What was going on? Was the driver not installed properly? Was the AverTV unit defective? Maybe the cables were defective or not connected right? Or maybe there was no video being pumped from the Set-top box?

Well I checked and reinstalled the driver, wiggled then changed the component cable. How would I test if the AverTV hardware unit was working properly, or defective? I don’t know, but noticed that the lights on the front of the unit were yellow when all the illustrations online showed them to be blue. That was a clue, but only a clue, as I could find no guide to the meaning of the indicator colors. Anyway, I took the clue to mean that there was no video being received, but why?

Before buying the AverTV DVR, I had inspected the ports at the back of the Rogers branded and locked Cisco Explorer 8640 HD PVR. There was the HDMI port sending video to the TV, there were composite ports and S-Video ports to send signals to old fashioned analog TVs, and there was the component YPvPr ports for sending signals to HD TVs as an alternative (?) to HDMI.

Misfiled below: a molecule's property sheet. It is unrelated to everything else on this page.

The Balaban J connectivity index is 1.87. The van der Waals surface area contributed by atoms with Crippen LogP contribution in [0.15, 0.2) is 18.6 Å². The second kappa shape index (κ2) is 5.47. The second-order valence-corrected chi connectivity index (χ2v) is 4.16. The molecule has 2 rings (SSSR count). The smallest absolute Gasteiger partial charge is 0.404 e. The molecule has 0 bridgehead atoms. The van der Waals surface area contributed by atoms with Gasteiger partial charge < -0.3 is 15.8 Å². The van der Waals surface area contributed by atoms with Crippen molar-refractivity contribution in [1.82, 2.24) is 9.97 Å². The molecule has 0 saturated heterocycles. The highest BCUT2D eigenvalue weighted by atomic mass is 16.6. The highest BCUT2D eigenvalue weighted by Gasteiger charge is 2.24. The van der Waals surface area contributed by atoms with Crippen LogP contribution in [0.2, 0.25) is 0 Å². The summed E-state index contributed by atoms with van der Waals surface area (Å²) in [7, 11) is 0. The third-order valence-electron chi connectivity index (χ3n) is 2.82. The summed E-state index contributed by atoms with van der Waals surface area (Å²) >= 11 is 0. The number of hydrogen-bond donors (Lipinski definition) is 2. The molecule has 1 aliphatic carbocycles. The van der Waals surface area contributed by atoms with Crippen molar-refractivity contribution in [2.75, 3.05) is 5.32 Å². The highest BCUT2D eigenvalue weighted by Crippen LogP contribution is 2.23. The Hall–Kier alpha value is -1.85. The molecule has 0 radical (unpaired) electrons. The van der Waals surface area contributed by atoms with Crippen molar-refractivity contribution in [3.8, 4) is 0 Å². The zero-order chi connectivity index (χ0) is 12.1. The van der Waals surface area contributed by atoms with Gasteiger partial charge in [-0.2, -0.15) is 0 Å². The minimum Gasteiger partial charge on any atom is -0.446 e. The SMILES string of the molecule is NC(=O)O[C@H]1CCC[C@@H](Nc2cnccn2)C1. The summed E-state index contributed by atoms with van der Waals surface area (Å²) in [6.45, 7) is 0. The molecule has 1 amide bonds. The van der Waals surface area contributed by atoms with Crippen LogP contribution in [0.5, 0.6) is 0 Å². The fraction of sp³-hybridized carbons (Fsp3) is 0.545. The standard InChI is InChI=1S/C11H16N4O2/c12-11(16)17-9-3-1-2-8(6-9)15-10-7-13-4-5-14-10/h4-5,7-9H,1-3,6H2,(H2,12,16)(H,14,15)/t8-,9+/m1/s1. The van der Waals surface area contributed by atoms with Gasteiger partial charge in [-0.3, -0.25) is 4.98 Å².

cisco-explorer-8640-hdc-user-manual-i7I have a Pinnacle USB video capture device for capturing analog videos, and indeed it captured low res video when connected to the composite ports of the PVR.  So if the composite ports worked, why not the component?

Could the output port be selected programmatically? I searched the online manual for the PVR, but nothing there showing how to bring the YPvPr ports alive.

Think of your mobile phone: typically the audio comes out of the unit itself. If you add an external speaker, the internal speaker was silenced. Maybe the same happens here! So I thought what if there was no HDMI. So I pulled the HDMI cable out, and eureka, it worked. Yay.

Now doing all that is really a pain. In my case recording requires me to pull the PVR out of a cabinet that has no open back, pull out the HDMI cable, and when I’m done reverse the process, insert the HDMI cable back into the back of the PVR. And of course, when copying PVR clips to the computer,  I cannot watch anything on TV.